Why does clingfilm cling?
Clingfilm owes its clingy nature to it's electrostatic charge, but the plastic wrap doesn't stick to all materials equally.
Asked by: Bill Henden, by email
Clingfilm is either made from PVC or low density polyethylene that's treated to make it stretch.
When you unroll the clingfilm, some of the electrons on the surface of one layer get pulled away onto the adjacent layer. This creates patches of positive and negative electrostatic charge. Because clingfilm is a good insulator, this charge persists for quite a while. When you wrap the clingfilm around itself or another insulator (like glass) the electrostatic charge induces an opposite charge in the other surface and the two stick together.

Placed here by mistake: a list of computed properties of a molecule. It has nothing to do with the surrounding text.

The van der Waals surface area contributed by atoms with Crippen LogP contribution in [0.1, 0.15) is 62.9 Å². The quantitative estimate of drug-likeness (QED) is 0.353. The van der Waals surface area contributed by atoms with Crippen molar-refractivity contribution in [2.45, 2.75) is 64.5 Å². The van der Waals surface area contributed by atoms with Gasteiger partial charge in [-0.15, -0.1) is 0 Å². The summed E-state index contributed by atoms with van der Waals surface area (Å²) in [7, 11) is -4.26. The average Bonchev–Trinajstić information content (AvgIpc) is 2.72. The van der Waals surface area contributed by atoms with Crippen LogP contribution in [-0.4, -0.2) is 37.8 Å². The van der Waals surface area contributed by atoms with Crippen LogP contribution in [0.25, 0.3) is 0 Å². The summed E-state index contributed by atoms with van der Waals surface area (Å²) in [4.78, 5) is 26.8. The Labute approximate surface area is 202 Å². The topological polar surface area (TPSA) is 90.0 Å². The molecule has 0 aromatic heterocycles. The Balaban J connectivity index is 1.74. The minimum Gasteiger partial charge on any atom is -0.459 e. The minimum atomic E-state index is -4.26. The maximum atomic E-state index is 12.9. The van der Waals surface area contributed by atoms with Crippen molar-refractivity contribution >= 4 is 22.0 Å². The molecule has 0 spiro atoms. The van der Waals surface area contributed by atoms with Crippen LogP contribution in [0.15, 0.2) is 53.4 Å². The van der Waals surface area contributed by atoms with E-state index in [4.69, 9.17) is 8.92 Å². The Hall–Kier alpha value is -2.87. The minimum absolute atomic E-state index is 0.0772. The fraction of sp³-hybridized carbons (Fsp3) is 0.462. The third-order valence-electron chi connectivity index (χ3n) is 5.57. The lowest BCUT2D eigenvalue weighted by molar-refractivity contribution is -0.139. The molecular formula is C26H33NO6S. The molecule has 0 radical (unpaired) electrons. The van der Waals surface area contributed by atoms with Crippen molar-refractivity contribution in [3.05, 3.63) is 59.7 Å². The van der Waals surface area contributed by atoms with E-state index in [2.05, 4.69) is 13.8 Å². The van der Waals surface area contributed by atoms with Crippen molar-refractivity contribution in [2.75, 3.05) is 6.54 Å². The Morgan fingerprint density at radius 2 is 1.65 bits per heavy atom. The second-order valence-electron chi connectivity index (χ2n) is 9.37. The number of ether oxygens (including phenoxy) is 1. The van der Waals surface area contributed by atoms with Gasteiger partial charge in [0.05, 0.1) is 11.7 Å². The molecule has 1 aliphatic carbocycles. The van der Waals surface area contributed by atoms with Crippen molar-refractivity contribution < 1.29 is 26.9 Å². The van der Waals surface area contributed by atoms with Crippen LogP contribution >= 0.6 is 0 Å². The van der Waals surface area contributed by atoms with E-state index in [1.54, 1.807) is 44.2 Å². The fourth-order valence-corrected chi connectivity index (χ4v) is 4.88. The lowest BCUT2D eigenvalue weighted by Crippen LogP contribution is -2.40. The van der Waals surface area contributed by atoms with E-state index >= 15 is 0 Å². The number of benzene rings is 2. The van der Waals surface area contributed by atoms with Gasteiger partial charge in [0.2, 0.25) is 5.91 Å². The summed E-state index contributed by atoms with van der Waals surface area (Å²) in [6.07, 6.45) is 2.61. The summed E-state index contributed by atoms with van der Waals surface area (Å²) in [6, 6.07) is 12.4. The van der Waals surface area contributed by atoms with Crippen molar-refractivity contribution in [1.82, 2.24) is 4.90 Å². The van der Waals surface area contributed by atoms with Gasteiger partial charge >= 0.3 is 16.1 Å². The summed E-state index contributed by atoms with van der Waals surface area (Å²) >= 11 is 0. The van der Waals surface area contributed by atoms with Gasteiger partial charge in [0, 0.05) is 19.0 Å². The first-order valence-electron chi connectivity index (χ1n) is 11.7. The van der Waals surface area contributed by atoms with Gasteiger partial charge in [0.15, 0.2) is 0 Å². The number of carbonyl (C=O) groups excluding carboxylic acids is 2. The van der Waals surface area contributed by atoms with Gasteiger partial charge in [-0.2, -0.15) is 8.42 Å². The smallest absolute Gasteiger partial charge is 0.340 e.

If you try this on a conductor, like metal, it won't stick because the charge is dispersed.
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Luis trained as a zoologist, but now works as a science and technology educator. In his spare time he builds 3D-printed robots, in the hope that he will be spared when the revolution inevitably comes.
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